Grandparents can be caring figures who happily spoil their grandchildren. They can also be an important resource and presence as a “second” or “third” parental type figure who is involved in the day-to-day care of the children.
However, the role of grandparents gets more complicated when the parents divorce. They likely have their opinion regarding their own child’s marital split, and sometimes they will hold the other spouse responsible. Conversely, the former in-laws may have contributed directly or indirectly to the demise of the marriage.
Whatever the circumstances, a divorced parent must now face a potentially volatile situation where they either do not want to see their ex’s parents or minimize the exposure if they feel that those grandparents are unsafe or unsuitable guardians for their grandchildren.
Navigating the holidays
Grandparent visitation is often a part of the holiday rituals, and they may complain loudly if the new parenting plan does not allow them access to their grandchildren. Typically, grandparents can request time with children, but parents with custody are under obligation unless it is a visitation detailed in the divorce agreement.
As with any parental decision, each parent needs to consider what is best for the children rather than themselves. Parents may need to remind themselves of the roles that grandparents can play:
- Grandparents can provide stability and continuity to children whose parents are divorced.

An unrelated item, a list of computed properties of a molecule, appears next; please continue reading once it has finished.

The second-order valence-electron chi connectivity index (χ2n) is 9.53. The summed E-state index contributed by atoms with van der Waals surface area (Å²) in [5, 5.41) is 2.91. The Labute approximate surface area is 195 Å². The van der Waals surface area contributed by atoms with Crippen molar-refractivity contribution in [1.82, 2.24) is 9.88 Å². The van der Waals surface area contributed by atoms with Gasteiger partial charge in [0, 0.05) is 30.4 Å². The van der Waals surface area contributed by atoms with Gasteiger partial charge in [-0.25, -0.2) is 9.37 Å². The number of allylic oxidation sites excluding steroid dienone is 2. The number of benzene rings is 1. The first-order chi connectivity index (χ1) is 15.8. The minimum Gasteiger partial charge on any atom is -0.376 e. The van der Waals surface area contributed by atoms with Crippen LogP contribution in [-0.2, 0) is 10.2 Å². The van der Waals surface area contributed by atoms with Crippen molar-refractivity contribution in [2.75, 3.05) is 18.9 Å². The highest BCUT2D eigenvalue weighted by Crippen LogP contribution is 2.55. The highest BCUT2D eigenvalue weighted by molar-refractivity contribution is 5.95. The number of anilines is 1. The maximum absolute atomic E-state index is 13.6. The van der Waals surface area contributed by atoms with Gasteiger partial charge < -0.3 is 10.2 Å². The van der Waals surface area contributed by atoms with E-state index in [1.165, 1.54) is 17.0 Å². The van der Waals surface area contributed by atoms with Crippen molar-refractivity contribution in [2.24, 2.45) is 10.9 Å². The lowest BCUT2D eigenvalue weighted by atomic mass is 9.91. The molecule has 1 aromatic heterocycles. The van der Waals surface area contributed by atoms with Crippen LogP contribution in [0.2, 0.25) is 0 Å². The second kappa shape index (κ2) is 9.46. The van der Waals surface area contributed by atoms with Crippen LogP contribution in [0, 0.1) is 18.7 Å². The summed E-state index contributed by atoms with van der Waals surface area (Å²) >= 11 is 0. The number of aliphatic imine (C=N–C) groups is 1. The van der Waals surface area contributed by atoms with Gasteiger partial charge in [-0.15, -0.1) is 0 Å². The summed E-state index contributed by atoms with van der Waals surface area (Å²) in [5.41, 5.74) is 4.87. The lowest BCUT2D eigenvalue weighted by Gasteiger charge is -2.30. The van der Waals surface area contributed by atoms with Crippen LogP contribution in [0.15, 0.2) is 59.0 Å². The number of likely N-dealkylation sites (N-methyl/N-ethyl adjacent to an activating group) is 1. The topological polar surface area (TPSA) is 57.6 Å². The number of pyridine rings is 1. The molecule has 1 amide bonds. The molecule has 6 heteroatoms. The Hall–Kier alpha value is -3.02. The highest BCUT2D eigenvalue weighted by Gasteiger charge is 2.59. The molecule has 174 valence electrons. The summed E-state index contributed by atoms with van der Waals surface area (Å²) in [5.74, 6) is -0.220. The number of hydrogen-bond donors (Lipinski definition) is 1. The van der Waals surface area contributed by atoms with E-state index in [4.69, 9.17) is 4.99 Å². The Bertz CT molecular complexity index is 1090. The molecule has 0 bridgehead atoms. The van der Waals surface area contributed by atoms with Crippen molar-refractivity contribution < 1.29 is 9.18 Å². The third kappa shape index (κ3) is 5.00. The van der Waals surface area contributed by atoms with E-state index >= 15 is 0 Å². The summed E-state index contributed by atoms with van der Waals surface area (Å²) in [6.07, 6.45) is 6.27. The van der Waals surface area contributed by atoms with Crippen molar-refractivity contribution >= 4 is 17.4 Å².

- Severing that connection can add to the emotional trauma that children feel, particularly if the divorce is recent.
- The children may become alienated from the parents if they rightly or wrongly believe that the parent barred them from seeing their grandparents.
Be the adult in the room
As long as the circumstances are safe and healthy for the children, a parent should try to maintain and encourage grandparents’ relationships with their grandchildren. Each parent can gracefully navigate these problematic situations by acting like an adult who does not show bias or hold grudges against their former in-laws.
Scheduling conflicts are unavoidable, and priorities may be different, so it is often best to detail any holiday visitation in a written parenting plan and then adjust if possible. An experienced Board-certified Family Law expert attorney in Collin County, Dallas County, Denton County, Tarrant County, Midland County, Ector County, or elsewhere throughout Texas can help draft a parenting plan that accommodates grandparent visitation or can modify the plan to formalize the arrangement.